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The 10 Very Best Menstrual Cups

Photo-Illustration: The Strategist; Photos: Retailers

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For the many women who prefer menstrual cups to tampons and pads, the payoff is undeniable. Reusable menstrual cups are less wasteful, they don’t have to be changed as often, and they save a lot of money over time. “Menstrual cups are very durable and can last for months, if not years, if you take care of them properly,” says Dr. Lucky Sekhon, a reproductive endocrinologist and board-certified obstetrician and gynecologist who also tells us they’re great for women who want to have sex during their period. You’ve probably heard of the DivaCup — the one so popular women use its name as a catchall, much like Kleenex for tissues — but there are tons of brands these days putting out highly specific period cups in different shapes and sizes in an effort to comfortably fit each of the millions of different vaginas and periods in the world.

If you’ve never used a menstrual cup before or have questions about where to start, Dr. Jennifer Conti, a clinical assistant professor at Stanford’s department of obstetrics and gynecology, recommends consulting the site Put a Cup in It, which offers a quiz asking nine questions about factors like age, activity level, cervix, and whether you’ve had a baby to determine which menstrual cup to use. Dr. Nicole Bullock, an OB/GYN based in Abilene, Texas, is even more relaxed: “The vagina’s pretty elastic and forgiving. It just has to fit comfortably.” Sekhon agrees, saying, “Don’t settle. If you can feel or detect it, it probably isn’t the right cup for you or it’s not positioned right. Try a few different sizes or brands until you’re satisfied.”

I spoke to various professionals, enthusiasts, and gynecological experts about their favorites. While I originally found menstrual cups to be intimidating and messy, after hearing all this praise, I then tested out their top pick for myself (and chatted with several Strategist team members about the ones they’ve personally vetted).

What we’re looking for


The size of the cup is the first and most important metric you should consider before buying. Most cups come in at least two sizes. Generally, if you have a light-to-medium flow, fall into a younger age range, or have yet to give birth, opt for the smaller size. If you have a medium-to-heavy flow, are in the older age ranges, or have given birth, go for the larger.


While menstrual cups should be made from medical-grade silicone (the same material used in body-safe sex toys), the firmness of the silicone varies and will affect how the cup feels when worn, as well as how easy it is to insert. In general, firmer silicone cups are easier to insert since they tend to “snap” back open once inside and form a strong seal, while softer silicone cups pop open more slowly and can be more leak-prone compared to firmer cups. However, soft silicone is a better choice for those who are more sensitive, have sensitive bladders, or experience bad menstrual cramps.

Best overall menstrual cup

Diva Cup 1

Size: Three sizes | Firmness: Medium firmness

The popularity of the DivaCup may have something to do with its availability. Since the company’s beginnings in 2003, it has been one of the only name brands widely available in pharmacies and grocery stores. But it has also built a loyal fan base, which includes Bullock. She says, “It’s the only one I’ve ever worked with, and since I loved it immediately, I never looked to try another one.” While I originally found menstrual cups to be intimidating and messy, after hearing all the praise when reporting this story back in November, I decided to try out our top pick to see what the fuss was about. Admittedly, it took me a few tries to figure out the C-fold insertion, but once I had, I found the DivaCup to be fairly comfortable. While I don’t think it will replace my personal routine of period underwear and tampons, it does have plenty of other superfans, like Gabrielle Moss, a former Bustle editor and the author of Paperback Crush. She says she started using a DivaCup “when you still had to go to a Portlandia-style feminist bookstore to buy one,” adding that she never contemplated trying a different brand because the DivaCup is so reliable. “In my pre-cup life, I was always either dripping blood onto my underpants or pulling out a too-dry tampon,” she explains. “DivaCup introduced me to a life where I don’t have to be uncomfortable or splattering blood everywhere.” Writer Beca Grimm has been using the brand for over a decade. She says, “It’s super-easy to maintain (just boil between periods — ideally at a time when your roommate isn’t home).” And while Grimm notes it takes a little trial and error to master the C-fold insertion tactic, once she did, “it was a piece of cake.” Grimm also loves how much money she saves and how it cuts down on tampon waste. Plus, the DivaCup comes in three sizes, the most out of any on this list.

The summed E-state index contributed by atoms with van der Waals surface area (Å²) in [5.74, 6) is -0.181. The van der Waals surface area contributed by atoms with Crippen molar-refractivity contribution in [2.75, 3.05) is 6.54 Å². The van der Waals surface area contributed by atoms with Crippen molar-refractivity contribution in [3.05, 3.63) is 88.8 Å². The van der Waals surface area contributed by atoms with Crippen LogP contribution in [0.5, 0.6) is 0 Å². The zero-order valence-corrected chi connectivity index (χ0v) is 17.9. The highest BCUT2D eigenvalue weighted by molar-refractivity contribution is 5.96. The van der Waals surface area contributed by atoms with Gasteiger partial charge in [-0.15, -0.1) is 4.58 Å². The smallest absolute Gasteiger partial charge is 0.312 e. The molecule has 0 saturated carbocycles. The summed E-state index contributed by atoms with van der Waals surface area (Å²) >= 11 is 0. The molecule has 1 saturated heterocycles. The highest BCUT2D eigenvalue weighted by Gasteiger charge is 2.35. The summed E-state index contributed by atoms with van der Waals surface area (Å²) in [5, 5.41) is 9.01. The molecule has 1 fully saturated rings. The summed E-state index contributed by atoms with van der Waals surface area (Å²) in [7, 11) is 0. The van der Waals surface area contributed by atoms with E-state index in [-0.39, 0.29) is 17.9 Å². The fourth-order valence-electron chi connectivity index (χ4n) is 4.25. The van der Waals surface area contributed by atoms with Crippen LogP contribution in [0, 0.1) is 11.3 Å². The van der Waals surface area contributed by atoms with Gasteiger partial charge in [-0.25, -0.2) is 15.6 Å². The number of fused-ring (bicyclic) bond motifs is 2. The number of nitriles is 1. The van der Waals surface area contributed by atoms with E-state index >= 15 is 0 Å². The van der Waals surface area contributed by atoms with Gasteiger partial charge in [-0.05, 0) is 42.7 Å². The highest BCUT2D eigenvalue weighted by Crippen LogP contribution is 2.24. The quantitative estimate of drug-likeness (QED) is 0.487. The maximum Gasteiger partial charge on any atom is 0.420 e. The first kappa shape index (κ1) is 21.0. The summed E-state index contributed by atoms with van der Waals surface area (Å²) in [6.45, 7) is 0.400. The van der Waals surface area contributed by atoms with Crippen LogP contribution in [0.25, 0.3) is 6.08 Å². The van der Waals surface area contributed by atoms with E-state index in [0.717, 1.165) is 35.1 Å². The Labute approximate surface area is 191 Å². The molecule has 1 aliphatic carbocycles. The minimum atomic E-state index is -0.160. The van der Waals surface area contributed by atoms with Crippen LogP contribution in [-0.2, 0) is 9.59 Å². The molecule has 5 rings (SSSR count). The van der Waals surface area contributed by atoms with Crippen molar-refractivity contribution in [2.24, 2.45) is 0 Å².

Best menstrual cup for beginners

Size: Two sizes | Firmness: Soft

The founders of Put a Cup in It, Kim Rosas and Amanda Hearn, have helped thousands of women find the best menstrual cup for their bodies. Their pick for the best place to start is the Lena Cup. It comes in two sizes, making it great for both teens and adults, and is made from 100 percent medical-grade silicone (meaning most people won’t have allergy concerns). “We feel confident in recommending the Lena Sensitive as a great starter cup that should work well for most people.” The shape of the cup makes it super-easy to insert and remove, and the level of firmness makes it extremely comfortable. Jackie Bolen, author of the The Ultimate Guide to Menstrual Cups, is also a fan of the Lena Cup and specifically recommends the “sensitive” model because it doesn’t give her cramps like some of the stiffer cups — and is a breeze to put in.

Best customizable menstrual cup

Size: Four sizes | Firmness: Firm